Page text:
For National Poetry Month, we’re taking a deep dive into the local spoken word scene starting out with one of the most successful venues in Indianapolis: VOCAB, a monthly open mic series at the White Rabbit.

On March 25, Tatjana Rebelle, the founder of VOCAB,  came by the NUVO offices and we had a conversation that you can see, hear, and read here in its entirety: 

NUVO:  Hi, I’m Dan Grossman, arts editor for NUVO, I’m here with Tatjana Rebelle, activist, poet and host of the monthly VOCAB open mic series at the White Rabbit Cabaret. Why don’t you tell me about your own background. Did you grow up in Indy, Tatjana?

TATJANA REBELLE: I grew up in Indy.  I moved here when I was two. So I was born in Germany and I came here to Indy because of Fort Ben. I was raised by my German mother. So I refer to myself as a first generation American and learned a lot about being first generation person of color growing up in Indianapolis which led to my writing and to my activism.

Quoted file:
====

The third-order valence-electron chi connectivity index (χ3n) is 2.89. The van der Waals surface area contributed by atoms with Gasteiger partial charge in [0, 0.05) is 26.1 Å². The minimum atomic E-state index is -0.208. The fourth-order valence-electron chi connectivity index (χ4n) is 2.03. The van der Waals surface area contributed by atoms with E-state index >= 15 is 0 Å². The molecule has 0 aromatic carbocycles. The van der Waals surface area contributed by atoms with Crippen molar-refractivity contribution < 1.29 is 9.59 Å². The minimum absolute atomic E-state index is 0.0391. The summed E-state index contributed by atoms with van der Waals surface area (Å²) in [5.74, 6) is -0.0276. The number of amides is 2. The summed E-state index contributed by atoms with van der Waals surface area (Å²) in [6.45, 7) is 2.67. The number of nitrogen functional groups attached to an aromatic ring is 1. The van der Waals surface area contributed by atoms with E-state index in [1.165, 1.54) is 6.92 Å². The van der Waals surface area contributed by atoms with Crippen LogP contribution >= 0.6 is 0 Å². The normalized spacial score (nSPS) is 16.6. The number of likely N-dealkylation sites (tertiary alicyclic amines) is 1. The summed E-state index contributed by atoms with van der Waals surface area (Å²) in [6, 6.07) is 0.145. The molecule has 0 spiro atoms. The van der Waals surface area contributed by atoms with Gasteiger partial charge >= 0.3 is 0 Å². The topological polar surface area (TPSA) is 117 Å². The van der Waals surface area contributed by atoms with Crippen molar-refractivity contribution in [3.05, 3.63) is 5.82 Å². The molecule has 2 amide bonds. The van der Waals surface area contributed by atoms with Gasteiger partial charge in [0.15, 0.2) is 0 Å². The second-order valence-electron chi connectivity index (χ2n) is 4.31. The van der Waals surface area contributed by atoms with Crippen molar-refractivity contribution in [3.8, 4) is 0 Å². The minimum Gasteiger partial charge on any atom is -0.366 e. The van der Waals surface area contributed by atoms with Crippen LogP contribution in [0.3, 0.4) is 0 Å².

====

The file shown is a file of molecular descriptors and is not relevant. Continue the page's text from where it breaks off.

NUVO: Tell me something about VOCAB open mic.  It’s a place where according to the Facebook page, art, activism, and community meet. That is to say, VOCAB is much more than an open mic, right?

REBELLE:  Yeah. So when I first started VOCAB twelve years ago, I had started off as a poet, and I started doing poetry and singer-songwriter open mics, and I was not well-received at all. And when I was given the opportunity to have my own open mic I wanted to create a space that everyone would be made to feel welcome, especially people that normally don’t get recognition in the city. So outside of singer-songwriter, and outside of the rock scene. And the vision of it now and what I’m doing with it now; I’ve kind of always had three different aspects of myself, where I was a writer or I was a promoter, or I was an activist and VOCAB is a space where I do all of it now as opposed to separately for separate people.